Screaming that the referee had been paid to fix the match, hundreds of angry fans set fire to the stadium.
Disgusted, other fans have simply turned elsewhere.
At the red house sports bar in downtown Beijing, a group of fans are glued to an enormous television screen carefully nursing ice-cold beers.
On the screen, Liverpool are taking on Chelsea. The English Premier league is huge in China. David Beckham and Michael Owen are virtually household names.
The owner of the bar, Simon Chen, is a Liverpool fan. As he pulls another beer he tells me why.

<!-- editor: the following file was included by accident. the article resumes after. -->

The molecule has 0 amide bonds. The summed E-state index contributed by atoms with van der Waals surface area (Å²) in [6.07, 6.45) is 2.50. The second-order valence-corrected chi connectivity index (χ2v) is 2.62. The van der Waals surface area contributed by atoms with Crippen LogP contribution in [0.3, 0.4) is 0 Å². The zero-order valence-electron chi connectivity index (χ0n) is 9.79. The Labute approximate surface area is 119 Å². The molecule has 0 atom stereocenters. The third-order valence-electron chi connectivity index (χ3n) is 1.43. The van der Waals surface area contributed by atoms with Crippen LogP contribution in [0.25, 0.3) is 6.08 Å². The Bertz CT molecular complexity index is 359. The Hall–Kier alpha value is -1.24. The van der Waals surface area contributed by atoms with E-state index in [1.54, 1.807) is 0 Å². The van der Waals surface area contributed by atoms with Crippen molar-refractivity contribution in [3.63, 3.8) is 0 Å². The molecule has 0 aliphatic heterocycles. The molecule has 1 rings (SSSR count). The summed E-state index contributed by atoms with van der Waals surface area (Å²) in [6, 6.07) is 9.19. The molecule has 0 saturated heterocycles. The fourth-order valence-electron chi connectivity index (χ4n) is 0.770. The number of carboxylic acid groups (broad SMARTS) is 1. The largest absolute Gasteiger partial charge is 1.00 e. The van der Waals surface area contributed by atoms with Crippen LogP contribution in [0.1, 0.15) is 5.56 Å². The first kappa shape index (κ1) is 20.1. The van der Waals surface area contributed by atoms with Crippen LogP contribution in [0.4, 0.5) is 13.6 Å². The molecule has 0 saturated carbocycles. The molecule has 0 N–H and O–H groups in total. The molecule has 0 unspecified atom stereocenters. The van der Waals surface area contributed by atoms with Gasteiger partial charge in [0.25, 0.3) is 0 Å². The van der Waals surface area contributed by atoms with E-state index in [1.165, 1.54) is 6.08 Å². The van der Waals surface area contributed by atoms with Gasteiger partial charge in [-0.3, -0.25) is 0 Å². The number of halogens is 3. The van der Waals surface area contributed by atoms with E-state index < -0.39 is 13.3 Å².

"I love Liverpool" he says "they play so well, so beautifully. Their skills are world class. The difference is huge - foreign teams are much better than Chinese teams."
But now even Simon is getting caught up in the World Cup fever.
"This is the first time for us to go to the world cup, so this is fantastic for China and for Chinese football fans. It's like China is finally joining the football world."
Back at their training camp, the pressure on the Chinese team is immense.
On 4 June they take on Costa Rica in South Korea. Four days later they face mighty Brazil. Few give them much chance.
But for most Chinese it is enough that their team has finally made it, to stand shoulder to shoulder with the world's greatest football teams, at what many consider the greatest sporting event on earth.